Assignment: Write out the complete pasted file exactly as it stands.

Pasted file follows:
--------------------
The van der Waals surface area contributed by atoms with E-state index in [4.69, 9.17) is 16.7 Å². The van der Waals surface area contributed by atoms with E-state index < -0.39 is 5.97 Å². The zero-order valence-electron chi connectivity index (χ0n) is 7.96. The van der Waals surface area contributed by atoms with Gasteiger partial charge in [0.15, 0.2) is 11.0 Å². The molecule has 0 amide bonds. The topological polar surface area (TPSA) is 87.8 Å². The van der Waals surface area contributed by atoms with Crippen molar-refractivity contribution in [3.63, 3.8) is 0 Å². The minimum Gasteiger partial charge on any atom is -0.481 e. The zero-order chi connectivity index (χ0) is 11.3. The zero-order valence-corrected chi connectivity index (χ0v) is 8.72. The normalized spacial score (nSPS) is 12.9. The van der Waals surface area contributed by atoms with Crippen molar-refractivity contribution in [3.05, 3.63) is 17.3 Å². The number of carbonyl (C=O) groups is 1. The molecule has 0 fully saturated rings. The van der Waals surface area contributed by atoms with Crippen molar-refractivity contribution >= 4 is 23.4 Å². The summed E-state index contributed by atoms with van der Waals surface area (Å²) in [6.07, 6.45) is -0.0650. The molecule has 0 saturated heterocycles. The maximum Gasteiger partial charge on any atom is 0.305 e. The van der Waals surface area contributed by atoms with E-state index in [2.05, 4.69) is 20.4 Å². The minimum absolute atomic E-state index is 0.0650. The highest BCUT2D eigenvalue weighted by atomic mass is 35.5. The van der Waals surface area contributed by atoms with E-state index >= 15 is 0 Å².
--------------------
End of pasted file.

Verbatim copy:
The van der Waals surface area contributed by atoms with E-state index in [4.69, 9.17) is 16.7 Å². The van der Waals surface area contributed by atoms with E-state index < -0.39 is 5.97 Å². The zero-order valence-electron chi connectivity index (χ0n) is 7.96. The van der Waals surface area contributed by atoms with Gasteiger partial charge in [0.15, 0.2) is 11.0 Å². The molecule has 0 amide bonds. The topological polar surface area (TPSA) is 87.8 Å². The van der Waals surface area contributed by atoms with Crippen molar-refractivity contribution in [3.63, 3.8) is 0 Å². The minimum Gasteiger partial charge on any atom is -0.481 e. The zero-order chi connectivity index (χ0) is 11.3. The zero-order valence-corrected chi connectivity index (χ0v) is 8.72. The normalized spacial score (nSPS) is 12.9. The van der Waals surface area contributed by atoms with Crippen molar-refractivity contribution in [3.05, 3.63) is 17.3 Å². The number of carbonyl (C=O) groups is 1. The molecule has 0 fully saturated rings. The van der Waals surface area contributed by atoms with Crippen molar-refractivity contribution >= 4 is 23.4 Å². The summed E-state index contributed by atoms with van der Waals surface area (Å²) in [6.07, 6.45) is -0.0650. The molecule has 0 saturated heterocycles. The maximum Gasteiger partial charge on any atom is 0.305 e. The van der Waals surface area contributed by atoms with E-state index in [2.05, 4.69) is 20.4 Å². The minimum absolute atomic E-state index is 0.0650. The highest BCUT2D eigenvalue weighted by atomic mass is 35.5. The van der Waals surface area contributed by atoms with E-state index >= 15 is 0 Å².